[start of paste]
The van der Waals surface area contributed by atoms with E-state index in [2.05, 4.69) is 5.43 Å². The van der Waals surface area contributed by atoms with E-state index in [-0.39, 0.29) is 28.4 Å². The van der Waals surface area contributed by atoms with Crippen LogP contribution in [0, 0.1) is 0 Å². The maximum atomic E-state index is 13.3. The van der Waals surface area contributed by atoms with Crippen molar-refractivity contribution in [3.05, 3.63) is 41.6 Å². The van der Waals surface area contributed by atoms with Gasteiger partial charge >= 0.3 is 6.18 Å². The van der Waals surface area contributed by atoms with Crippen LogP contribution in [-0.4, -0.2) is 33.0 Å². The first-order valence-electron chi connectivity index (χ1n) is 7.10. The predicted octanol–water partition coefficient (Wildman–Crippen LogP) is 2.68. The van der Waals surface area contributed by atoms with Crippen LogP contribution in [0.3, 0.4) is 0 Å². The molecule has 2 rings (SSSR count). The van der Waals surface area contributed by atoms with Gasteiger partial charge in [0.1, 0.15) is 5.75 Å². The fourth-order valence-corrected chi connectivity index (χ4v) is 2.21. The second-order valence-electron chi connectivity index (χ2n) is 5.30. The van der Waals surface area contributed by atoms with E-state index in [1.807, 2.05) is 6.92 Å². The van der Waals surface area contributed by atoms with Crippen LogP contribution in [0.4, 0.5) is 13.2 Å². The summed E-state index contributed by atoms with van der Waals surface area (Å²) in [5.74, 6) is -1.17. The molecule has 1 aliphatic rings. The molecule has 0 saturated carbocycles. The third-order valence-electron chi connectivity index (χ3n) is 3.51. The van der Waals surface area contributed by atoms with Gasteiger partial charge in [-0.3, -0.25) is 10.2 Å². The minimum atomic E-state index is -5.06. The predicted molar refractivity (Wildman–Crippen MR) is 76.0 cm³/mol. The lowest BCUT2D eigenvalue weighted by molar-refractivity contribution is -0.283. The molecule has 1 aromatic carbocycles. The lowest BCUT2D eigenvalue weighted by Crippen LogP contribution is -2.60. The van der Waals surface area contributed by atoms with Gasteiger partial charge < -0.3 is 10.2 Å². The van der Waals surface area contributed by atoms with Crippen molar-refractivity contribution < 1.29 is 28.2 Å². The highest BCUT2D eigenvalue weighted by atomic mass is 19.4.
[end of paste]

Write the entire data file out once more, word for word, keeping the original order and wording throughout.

The van der Waals surface area contributed by atoms with E-state index in [2.05, 4.69) is 5.43 Å². The van der Waals surface area contributed by atoms with E-state index in [-0.39, 0.29) is 28.4 Å². The van der Waals surface area contributed by atoms with Crippen LogP contribution in [0, 0.1) is 0 Å². The maximum atomic E-state index is 13.3. The van der Waals surface area contributed by atoms with Crippen molar-refractivity contribution in [3.05, 3.63) is 41.6 Å². The van der Waals surface area contributed by atoms with Gasteiger partial charge >= 0.3 is 6.18 Å². The van der Waals surface area contributed by atoms with Crippen LogP contribution in [-0.4, -0.2) is 33.0 Å². The first-order valence-electron chi connectivity index (χ1n) is 7.10. The predicted octanol–water partition coefficient (Wildman–Crippen LogP) is 2.68. The van der Waals surface area contributed by atoms with Crippen LogP contribution in [0.3, 0.4) is 0 Å². The molecule has 2 rings (SSSR count). The van der Waals surface area contributed by atoms with Gasteiger partial charge in [0.1, 0.15) is 5.75 Å². The fourth-order valence-corrected chi connectivity index (χ4v) is 2.21. The second-order valence-electron chi connectivity index (χ2n) is 5.30. The van der Waals surface area contributed by atoms with E-state index in [1.807, 2.05) is 6.92 Å². The van der Waals surface area contributed by atoms with Crippen LogP contribution in [0.4, 0.5) is 13.2 Å². The summed E-state index contributed by atoms with van der Waals surface area (Å²) in [5.74, 6) is -1.17. The molecule has 1 aliphatic rings. The molecule has 0 saturated carbocycles. The third-order valence-electron chi connectivity index (χ3n) is 3.51. The van der Waals surface area contributed by atoms with Gasteiger partial charge in [-0.3, -0.25) is 10.2 Å². The minimum atomic E-state index is -5.06. The predicted molar refractivity (Wildman–Crippen MR) is 76.0 cm³/mol. The lowest BCUT2D eigenvalue weighted by molar-refractivity contribution is -0.283. The molecule has 1 aromatic carbocycles. The lowest BCUT2D eigenvalue weighted by Crippen LogP contribution is -2.60. The van der Waals surface area contributed by atoms with Gasteiger partial charge < -0.3 is 10.2 Å². The van der Waals surface area contributed by atoms with Crippen molar-refractivity contribution < 1.29 is 28.2 Å². The highest BCUT2D eigenvalue weighted by atomic mass is 19.4.